Mucha personifies objects throughout the book, acting out delightful imaginary conversations that address restaurant food, vacuuming and excess daylight. A highlight comes when her boyfriend-at-the-time Sam grumbles about what’s wrong with Alaska and points out the flaws of their local newspaper. He complains about the inferior Anchorage Daily News, preferring his beloved New York Times, and in response to his sigh, “Oh Times. I miss you,” the next panel shows the Times at a desk with a window overlooking the New York cityscape, dreamily touching a picture of Sam and saying “I miss you, too.”

– Sarah Morean, The Daily Crosshatch

A recent discovery: Corinne Mucha is the bee’s knees. It began with the Ignatz-nominated The Monkey in the Basement and other Delusions and continued with It Doesn’t Exist and My Every Single Thought. Ostensibly these come under the umbrella of ‘mini-comics’, but where even the best mini-comics often feel slight, Mucha packs so much into these pages, pictures brimming off the edges and words, words, everywhere (an unfashionable and dying art in comics), that you never feel you’ve read anything other than a full, dense and enriching narrative. Her shining quality is her ability to combine irreverent humour with more serious ruminations in a manner that’s honest and contemplative without being overly earnest or preachy. Her mini-comics are one of the best uses of the format I’ve come across, her narratives layered and rewarding.

– Zainab Aktar, Comics & Cola

There are times when, while reading comics, I feel like I’ve hit the jackpot. When reviewing Papercutter #8 last month, I’d commented on how much I enjoyed Corinne Mucha’s story “Growing Up Haunted,” and I remember thinking that I wanted to see some more comics from Mucha. Well, in what could only be termed perfect timing, I have in front of me Mucha’s Xeric Grant funded My Alaskan Summer, and I for one and more thankful than ever for the Xeric Grant’s helping comic creators get their creations out there…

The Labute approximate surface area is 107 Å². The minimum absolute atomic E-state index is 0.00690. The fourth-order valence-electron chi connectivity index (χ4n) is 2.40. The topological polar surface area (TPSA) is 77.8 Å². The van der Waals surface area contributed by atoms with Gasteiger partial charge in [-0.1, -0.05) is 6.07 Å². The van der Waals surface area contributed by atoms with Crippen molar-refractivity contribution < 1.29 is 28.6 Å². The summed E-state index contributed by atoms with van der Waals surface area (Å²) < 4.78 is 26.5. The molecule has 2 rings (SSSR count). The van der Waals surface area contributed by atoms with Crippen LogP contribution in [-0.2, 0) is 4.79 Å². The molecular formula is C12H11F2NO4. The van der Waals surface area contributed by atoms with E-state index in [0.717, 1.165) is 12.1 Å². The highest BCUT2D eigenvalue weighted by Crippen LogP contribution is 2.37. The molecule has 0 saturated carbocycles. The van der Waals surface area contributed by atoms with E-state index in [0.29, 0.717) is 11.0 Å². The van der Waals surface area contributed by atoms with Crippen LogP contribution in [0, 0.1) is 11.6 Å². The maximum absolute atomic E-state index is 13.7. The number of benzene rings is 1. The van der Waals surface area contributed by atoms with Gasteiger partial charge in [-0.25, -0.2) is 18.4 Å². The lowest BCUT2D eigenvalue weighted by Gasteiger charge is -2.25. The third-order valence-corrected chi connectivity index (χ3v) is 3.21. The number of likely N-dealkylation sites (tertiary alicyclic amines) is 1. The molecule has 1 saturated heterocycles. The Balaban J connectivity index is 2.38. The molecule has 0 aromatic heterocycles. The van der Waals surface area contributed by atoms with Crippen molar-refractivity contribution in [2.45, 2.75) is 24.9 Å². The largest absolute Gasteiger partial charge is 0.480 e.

…From the very start, there’s a real charm evident in My Alaskan Summer that Mucha keeps going through the entire book. While My Alaskan Summer might be constructed as a series of vignettes, Mucha’s thought very carefully about how to have one flow into the next, and so on. The book opens with Mucha presenting herself at the expert on all things Alaska to her friends, only for the next stories placing Mucha in situations where people feed her incorrect information on the state that she finds herself believing (the state bird being the mosquitoes, that clouds of the bug are so thick you can’t see where you’re going, and that people are vanishing left and right and it’s probably because of wild animal attacks). It’s that contrast of the all-knowing front she puts on for her friends, only to be duped by it just a page or two later, that makes me instantly like My Alaskan Summer

A good travelogue is worth its weight in gold, and I must say that My Alaskan Summer is a bargain and a half. I really felt at the end of the book like I’d been with Mucha and Sam to Alaska, and it makes me excited about the idea of going there myself at some point in time. Until then, though, I take comfort in knowing that I can experience it over and over again by pulling My Alaskan Summer back off the bookshelf. After appearing in mini-comics and anthologies, My Alaskan Summer shows that Mucha was more than ready to take the leap to a full graphic novel, and I look forward to seeing what she has in store next. She’s definitely a talent to watch.

– Greg McElhatton, Read About Comics